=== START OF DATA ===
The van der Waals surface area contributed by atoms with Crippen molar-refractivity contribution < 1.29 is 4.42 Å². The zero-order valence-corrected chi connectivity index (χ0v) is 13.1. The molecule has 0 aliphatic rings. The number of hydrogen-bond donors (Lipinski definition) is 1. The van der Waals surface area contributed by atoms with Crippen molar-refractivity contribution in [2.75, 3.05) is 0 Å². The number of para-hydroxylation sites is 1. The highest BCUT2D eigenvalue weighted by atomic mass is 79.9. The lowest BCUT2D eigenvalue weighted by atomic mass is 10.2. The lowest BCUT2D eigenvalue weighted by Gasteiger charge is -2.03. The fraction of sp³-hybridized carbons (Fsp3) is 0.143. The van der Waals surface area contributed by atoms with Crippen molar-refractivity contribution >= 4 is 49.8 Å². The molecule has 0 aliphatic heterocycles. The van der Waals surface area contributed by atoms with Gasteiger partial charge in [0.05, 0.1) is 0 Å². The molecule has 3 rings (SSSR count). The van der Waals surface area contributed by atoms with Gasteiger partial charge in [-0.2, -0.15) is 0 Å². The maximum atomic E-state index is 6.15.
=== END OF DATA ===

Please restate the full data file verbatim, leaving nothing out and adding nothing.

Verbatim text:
The van der Waals surface area contributed by atoms with Crippen molar-refractivity contribution < 1.29 is 4.42 Å². The zero-order valence-corrected chi connectivity index (χ0v) is 13.1. The molecule has 0 aliphatic rings. The number of hydrogen-bond donors (Lipinski definition) is 1. The van der Waals surface area contributed by atoms with Crippen molar-refractivity contribution in [2.75, 3.05) is 0 Å². The number of para-hydroxylation sites is 1. The highest BCUT2D eigenvalue weighted by atomic mass is 79.9. The lowest BCUT2D eigenvalue weighted by atomic mass is 10.2. The lowest BCUT2D eigenvalue weighted by Gasteiger charge is -2.03. The fraction of sp³-hybridized carbons (Fsp3) is 0.143. The van der Waals surface area contributed by atoms with Crippen molar-refractivity contribution >= 4 is 49.8 Å². The molecule has 0 aliphatic heterocycles. The van der Waals surface area contributed by atoms with Gasteiger partial charge in [0.05, 0.1) is 0 Å². The molecule has 3 rings (SSSR count). The van der Waals surface area contributed by atoms with Gasteiger partial charge in [-0.2, -0.15) is 0 Å². The maximum atomic E-state index is 6.15.